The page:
Perhaps you like to instruct a player to not cross at all, despite the player should have an attacking duty which aggressively looks to get forward. Perhaps you want your attacking winger to dribble past his marker if he’s being closed down before trying to cross the ball.
New instructions to crossing could be:
- Cross when the opportunity arises
- Cross from wide position, which asks the player to deliver crosses from the touch-line.
- Cross from more central position, which asks the player to move inside with the ball and deliver crosses from the edge of the penalty box.
- Make cut-backs instead of crossing, which instructs the player to not cross but try 45 degrees passes from the byline towards players who are positioned on the edge of the box.
In regard to the ‘Aim crosses at’ instruction I like the ‘Target Man’ being renamed and changed to cut backs, which means that players looks to try a 45 degree pass from out wide towards a supporting player who stands outside the penalty area or who are moving into it. The cross or pass is then aimed towards either the center area outside of the penalty box or to one of the sides of the penalty spot.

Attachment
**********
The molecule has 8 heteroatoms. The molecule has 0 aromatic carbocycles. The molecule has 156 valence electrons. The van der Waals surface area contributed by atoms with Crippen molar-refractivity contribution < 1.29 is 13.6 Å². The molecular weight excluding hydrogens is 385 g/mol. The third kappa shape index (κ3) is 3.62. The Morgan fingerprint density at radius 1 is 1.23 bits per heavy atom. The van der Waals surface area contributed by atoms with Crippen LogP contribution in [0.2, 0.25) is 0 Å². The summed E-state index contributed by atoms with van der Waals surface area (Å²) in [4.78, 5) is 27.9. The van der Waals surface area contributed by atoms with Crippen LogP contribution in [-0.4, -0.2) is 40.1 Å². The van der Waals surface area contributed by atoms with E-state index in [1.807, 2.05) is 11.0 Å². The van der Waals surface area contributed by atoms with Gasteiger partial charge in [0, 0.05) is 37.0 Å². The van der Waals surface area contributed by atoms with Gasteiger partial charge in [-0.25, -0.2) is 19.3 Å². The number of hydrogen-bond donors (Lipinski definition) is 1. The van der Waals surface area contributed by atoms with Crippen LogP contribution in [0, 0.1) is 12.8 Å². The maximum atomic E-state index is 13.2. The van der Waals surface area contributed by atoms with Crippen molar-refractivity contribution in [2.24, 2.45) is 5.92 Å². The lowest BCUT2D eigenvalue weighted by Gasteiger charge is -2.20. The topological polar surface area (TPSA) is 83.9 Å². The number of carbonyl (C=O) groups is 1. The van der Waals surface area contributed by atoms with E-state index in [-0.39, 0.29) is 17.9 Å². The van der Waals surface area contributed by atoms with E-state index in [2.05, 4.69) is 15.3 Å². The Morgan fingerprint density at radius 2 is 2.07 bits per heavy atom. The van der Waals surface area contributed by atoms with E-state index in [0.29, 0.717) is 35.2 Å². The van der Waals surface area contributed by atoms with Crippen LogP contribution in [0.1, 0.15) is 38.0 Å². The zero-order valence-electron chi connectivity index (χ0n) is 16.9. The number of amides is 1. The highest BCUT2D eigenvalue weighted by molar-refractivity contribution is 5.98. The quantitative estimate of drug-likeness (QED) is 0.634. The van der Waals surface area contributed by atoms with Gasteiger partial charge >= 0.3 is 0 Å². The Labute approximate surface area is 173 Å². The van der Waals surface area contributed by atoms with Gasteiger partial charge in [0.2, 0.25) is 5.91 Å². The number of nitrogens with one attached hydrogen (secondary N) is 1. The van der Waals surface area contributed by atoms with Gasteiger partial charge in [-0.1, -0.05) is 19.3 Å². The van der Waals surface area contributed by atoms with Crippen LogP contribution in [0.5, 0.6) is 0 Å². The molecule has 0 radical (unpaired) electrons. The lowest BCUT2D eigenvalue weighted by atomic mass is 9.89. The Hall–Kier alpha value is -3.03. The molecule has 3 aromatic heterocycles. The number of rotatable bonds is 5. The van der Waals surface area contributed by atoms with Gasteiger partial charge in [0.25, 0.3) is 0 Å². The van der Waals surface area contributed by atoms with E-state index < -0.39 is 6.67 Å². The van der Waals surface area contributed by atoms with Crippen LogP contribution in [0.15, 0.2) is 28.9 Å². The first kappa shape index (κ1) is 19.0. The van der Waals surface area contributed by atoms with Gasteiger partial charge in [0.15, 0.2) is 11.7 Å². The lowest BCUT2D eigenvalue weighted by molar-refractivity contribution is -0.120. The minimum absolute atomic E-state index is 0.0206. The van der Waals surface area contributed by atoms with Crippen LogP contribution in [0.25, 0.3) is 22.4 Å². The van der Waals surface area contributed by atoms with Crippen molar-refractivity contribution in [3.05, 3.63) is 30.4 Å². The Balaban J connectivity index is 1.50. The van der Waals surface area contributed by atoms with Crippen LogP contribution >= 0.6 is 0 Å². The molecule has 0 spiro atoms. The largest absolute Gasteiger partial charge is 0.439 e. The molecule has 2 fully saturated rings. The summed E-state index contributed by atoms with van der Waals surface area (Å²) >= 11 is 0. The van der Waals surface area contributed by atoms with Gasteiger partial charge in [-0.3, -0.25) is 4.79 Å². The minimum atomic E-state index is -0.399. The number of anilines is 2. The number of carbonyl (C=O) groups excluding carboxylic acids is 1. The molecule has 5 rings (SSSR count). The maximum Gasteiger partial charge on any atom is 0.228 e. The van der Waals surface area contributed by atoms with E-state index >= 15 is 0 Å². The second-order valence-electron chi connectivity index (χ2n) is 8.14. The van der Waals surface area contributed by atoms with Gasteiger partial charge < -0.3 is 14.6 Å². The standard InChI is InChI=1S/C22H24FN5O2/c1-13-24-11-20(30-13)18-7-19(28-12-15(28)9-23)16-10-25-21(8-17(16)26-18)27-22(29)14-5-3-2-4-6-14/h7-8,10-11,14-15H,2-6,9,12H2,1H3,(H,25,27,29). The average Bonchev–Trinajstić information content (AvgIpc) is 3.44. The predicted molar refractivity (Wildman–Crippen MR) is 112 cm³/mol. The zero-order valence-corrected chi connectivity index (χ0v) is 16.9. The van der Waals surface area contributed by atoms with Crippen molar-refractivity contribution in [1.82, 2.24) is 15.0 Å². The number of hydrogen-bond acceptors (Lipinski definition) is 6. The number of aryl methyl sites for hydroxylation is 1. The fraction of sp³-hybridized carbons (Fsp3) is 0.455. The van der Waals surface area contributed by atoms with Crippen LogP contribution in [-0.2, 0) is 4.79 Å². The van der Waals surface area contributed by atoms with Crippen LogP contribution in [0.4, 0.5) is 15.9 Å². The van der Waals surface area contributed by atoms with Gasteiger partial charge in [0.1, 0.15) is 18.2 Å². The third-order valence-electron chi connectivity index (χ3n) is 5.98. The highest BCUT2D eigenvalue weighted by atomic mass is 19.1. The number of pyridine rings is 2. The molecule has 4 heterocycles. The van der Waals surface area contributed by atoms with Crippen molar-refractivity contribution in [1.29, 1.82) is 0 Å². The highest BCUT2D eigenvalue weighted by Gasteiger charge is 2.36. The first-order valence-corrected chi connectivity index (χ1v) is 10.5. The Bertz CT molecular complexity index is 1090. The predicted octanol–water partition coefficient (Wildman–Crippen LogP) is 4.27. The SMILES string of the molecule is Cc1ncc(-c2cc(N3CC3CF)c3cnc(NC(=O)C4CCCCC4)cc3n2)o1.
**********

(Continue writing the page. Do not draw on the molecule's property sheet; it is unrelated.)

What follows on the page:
As things currently stands, I find the description of the ‘Aim crosses at the target man’ fairly confusing. firstly, we don’t have the option to select a designated target man, secondly what happens if you don’t use any of the target man roles? Will the instruction not work?
Further Improvements to Set-Piece Setup
The improvements made to set-pieces was a highly welcomed revamp before FM17. Now I feel it’s time to improve the user-interface and the flexibility of the set-piece setup.
In regard to attacking corners I’d like to have more available options about runs and movements for the players to select by, in addition to more slots / positions for players to originate from. The idea is to be able to create unique corner routines with its specific movements.